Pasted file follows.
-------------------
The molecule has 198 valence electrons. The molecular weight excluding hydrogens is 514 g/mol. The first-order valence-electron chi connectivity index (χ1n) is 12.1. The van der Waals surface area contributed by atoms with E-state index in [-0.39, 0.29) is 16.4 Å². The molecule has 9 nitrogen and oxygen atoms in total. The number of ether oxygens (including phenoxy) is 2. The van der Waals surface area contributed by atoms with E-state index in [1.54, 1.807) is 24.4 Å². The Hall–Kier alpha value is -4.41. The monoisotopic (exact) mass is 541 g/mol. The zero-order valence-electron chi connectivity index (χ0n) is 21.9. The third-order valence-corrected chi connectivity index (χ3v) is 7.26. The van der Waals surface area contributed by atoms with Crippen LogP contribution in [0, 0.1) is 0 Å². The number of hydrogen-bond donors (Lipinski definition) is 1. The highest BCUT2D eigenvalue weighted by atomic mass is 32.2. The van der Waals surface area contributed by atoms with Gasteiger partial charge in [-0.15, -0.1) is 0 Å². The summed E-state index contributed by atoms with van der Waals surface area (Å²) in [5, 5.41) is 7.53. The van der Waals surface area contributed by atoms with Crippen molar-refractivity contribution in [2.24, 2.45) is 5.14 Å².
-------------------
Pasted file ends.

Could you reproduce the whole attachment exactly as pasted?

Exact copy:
The molecule has 198 valence electrons. The molecular weight excluding hydrogens is 514 g/mol. The first-order valence-electron chi connectivity index (χ1n) is 12.1. The van der Waals surface area contributed by atoms with E-state index in [-0.39, 0.29) is 16.4 Å². The molecule has 9 nitrogen and oxygen atoms in total. The number of ether oxygens (including phenoxy) is 2. The van der Waals surface area contributed by atoms with E-state index in [1.54, 1.807) is 24.4 Å². The Hall–Kier alpha value is -4.41. The monoisotopic (exact) mass is 541 g/mol. The zero-order valence-electron chi connectivity index (χ0n) is 21.9. The third-order valence-corrected chi connectivity index (χ3v) is 7.26. The van der Waals surface area contributed by atoms with Crippen LogP contribution in [0, 0.1) is 0 Å². The number of hydrogen-bond donors (Lipinski definition) is 1. The highest BCUT2D eigenvalue weighted by atomic mass is 32.2. The van der Waals surface area contributed by atoms with Gasteiger partial charge in [-0.15, -0.1) is 0 Å². The summed E-state index contributed by atoms with van der Waals surface area (Å²) in [5, 5.41) is 7.53. The van der Waals surface area contributed by atoms with Crippen molar-refractivity contribution in [2.24, 2.45) is 5.14 Å².